• It tends to absorb rather than reflect heat, making it not terribly energy efficient;
  • It’s not environmentally friendly, because both ethylene and propylene (the E and P in EPDM rubber) are made from oil and natural gas.

The big selling point of rubber, though, is the cost. Generally speaking, rubber is cheapest when it comes to protecting a roof or deck.

rubber

OPTION #3: TPO membrane

Another popular way to protect a roof or deck is the TPO membrane. TPO, which stands for thermoplastic polyolefin, is a single-ply reflective roofing membrane made from polyprophylene and ethylene-propylene rubber polymerized together. As you can see, this is really a hybrid of PVC and EPDM rubber. This gives the membrane some desirable properties:

  • It’s nearly as cheap in price as regular EPDM rubber.
  • It has welded seams that are almost as strong as PVC seams.
  • It comes in white, which makes it very energy efficient.

This TPO method first started appearing in the 1990s, thanks to advances in new rubber polymer technologies. What makes it relatively easy to install is that it comes as a single-ply roofing membrane.

tpo

OPTION #4: Modified bitumen

The modified bitumen roof, unlike the previous three options, is a multi-ply membrane for protecting the roof and decking. That means the construction of this membrane is more complex than simply using a single-ply membrane. Remember: the key concern is protecting the roof or decking from moisture, so all layers of the membrane have to adhere together very efficiently.

In general, the first layer (known as the base layer) is attached to the roof, and then a single-ply overlap is sealed to the base layer with a permanent adhesive. At that point, it’s time to add the final layer – a granulated surface top. This multi-layer approach leads to two key advantages:

  • It’s harder to puncture, rip or damage than either PVC or EPDM;
  • It can be used on flat roofs where homeowners are trying to create a certain aesthetic look (due to the granulated surface).

modified-bitumen

OPTION #5: Built-up roof (BUR)

The BUR method is known in the roofing trade as the “tar and gravel roof.” And for good reason – it uses alternating layers of asphalt coal tar and gravel. It’s called a “built-up” roof because these layers are gradually built up, one on top of the other. In most cases, there are at least four layers of alternating tar and gravel.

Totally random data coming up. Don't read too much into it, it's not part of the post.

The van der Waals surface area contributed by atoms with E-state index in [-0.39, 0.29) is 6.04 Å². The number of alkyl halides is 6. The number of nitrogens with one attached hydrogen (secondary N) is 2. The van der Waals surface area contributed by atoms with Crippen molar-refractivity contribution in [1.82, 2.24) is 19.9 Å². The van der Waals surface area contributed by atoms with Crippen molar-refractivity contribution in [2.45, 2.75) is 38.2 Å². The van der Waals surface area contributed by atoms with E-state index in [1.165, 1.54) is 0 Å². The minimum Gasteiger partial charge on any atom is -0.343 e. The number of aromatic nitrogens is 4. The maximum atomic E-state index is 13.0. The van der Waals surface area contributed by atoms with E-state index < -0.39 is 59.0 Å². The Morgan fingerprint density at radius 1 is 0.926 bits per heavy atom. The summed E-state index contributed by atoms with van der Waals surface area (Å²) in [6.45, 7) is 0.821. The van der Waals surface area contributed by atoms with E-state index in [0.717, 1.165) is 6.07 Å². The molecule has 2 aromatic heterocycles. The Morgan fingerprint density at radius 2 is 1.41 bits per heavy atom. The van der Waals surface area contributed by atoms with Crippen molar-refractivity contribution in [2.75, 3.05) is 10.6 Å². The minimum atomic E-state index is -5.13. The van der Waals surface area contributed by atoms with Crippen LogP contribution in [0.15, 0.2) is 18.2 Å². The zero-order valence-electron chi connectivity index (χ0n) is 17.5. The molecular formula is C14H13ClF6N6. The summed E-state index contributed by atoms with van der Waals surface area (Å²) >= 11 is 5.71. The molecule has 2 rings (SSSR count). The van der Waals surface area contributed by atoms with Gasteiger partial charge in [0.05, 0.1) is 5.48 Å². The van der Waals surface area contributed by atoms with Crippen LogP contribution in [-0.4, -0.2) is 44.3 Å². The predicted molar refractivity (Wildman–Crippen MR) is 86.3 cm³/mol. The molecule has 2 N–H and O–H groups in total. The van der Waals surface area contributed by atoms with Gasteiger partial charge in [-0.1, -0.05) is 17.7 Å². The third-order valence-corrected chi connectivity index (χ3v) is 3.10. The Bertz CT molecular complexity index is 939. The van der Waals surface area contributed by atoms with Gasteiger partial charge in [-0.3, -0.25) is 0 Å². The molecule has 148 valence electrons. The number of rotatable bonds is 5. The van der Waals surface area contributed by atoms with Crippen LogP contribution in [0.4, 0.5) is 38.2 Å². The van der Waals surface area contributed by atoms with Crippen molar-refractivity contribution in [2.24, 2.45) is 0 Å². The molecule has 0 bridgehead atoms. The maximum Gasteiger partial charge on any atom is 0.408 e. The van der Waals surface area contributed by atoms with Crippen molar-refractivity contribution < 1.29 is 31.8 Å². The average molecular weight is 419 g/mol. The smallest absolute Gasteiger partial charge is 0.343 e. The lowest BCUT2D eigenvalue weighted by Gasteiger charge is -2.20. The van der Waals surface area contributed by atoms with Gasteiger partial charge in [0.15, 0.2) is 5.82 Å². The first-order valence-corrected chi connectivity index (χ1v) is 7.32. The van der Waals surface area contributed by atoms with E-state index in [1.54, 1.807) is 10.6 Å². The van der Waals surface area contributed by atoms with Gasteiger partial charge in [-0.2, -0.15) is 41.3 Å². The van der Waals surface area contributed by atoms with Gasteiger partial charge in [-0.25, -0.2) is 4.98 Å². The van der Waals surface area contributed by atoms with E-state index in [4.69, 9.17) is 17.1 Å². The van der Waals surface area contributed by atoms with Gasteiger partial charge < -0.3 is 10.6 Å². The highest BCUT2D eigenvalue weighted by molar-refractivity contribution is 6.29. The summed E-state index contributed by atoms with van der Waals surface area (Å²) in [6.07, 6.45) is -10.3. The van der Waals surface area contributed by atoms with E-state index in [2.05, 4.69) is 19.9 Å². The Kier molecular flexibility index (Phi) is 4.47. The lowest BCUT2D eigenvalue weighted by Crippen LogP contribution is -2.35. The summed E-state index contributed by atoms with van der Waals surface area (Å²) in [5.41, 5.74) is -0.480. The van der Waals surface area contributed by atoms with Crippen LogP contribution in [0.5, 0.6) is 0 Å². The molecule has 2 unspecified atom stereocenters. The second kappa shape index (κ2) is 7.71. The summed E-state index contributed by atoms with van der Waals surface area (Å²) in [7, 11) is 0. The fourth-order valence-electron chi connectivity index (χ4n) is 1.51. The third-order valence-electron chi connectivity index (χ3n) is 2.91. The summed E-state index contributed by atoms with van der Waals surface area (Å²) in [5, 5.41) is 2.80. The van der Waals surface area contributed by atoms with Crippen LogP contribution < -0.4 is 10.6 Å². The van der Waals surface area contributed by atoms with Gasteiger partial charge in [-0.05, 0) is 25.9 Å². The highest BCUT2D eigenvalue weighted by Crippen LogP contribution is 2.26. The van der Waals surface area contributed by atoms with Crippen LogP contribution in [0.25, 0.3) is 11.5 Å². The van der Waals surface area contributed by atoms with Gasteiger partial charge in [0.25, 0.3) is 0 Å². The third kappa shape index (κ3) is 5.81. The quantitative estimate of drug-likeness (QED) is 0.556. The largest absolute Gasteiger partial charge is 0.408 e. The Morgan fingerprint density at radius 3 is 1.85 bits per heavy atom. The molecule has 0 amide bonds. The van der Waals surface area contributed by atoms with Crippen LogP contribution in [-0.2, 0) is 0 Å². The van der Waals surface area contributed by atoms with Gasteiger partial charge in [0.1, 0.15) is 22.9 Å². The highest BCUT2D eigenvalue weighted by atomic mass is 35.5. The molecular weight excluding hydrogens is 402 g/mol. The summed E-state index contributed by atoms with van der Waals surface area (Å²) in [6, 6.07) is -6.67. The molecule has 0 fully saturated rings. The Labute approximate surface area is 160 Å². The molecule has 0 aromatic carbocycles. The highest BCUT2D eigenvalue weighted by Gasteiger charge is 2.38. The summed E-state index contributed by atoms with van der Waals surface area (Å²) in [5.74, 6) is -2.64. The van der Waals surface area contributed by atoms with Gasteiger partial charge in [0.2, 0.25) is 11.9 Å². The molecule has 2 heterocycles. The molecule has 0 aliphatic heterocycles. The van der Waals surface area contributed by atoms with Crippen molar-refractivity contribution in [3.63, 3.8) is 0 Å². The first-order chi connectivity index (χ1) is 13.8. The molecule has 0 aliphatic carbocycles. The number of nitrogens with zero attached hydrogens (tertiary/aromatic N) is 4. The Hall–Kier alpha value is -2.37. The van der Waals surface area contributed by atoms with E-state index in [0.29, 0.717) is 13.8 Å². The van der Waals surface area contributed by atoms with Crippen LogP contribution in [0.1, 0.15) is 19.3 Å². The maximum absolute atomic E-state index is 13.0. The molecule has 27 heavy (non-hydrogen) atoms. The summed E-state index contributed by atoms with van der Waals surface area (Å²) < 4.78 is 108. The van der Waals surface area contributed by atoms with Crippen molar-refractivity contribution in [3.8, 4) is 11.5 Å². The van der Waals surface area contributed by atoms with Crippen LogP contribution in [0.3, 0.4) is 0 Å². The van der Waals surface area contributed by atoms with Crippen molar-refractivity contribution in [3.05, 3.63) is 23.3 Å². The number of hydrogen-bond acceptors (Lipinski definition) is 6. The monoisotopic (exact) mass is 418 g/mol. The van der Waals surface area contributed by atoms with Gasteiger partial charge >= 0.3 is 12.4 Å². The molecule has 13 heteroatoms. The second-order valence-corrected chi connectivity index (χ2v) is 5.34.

This BUR method has a long history, dating back nearly a century. If you examine the flat roofs of commercial structures, you’ll often see the BUR approach used to protect the roof and decking. It’s not terribly environmentally friendly, but it gets the job done. In fact, since it can be built up to many more than 4 layers, it can also support more weight than other roofs. But that also comes with a trade-off, because it is heavier in itself. You have to make sure the decking can hold up all that weight.

bu-r

OPTION #6: Silicon spray

A “spray on” roof doesn’t sound particularly safe or effective, but this is actually one of the most expensive forms of roof coatings. Unlike the previous five methods which all focus on creating a barrier or membrane to protect against water and moisture, this approach uses a coating to repel water. This method comes with one major advantage: there are no seams. And, as we’ve seen above, if you want to protect your decking, you want to make sure that any seams are 100 percent impenetrable. Even better is having no seams whatsoever!

silicone-roofing

Creating a roof deck

When it comes to creating a new flat roof, there’s one choice that has become increasingly popular with residential homeowners: the construction of a roof deck. This deck area can be used for anything from being a casual place to relax, a place to host small parties or events, or a place to work out. Just imagine taking your yoga mat out to the roof and meditating in the early morning!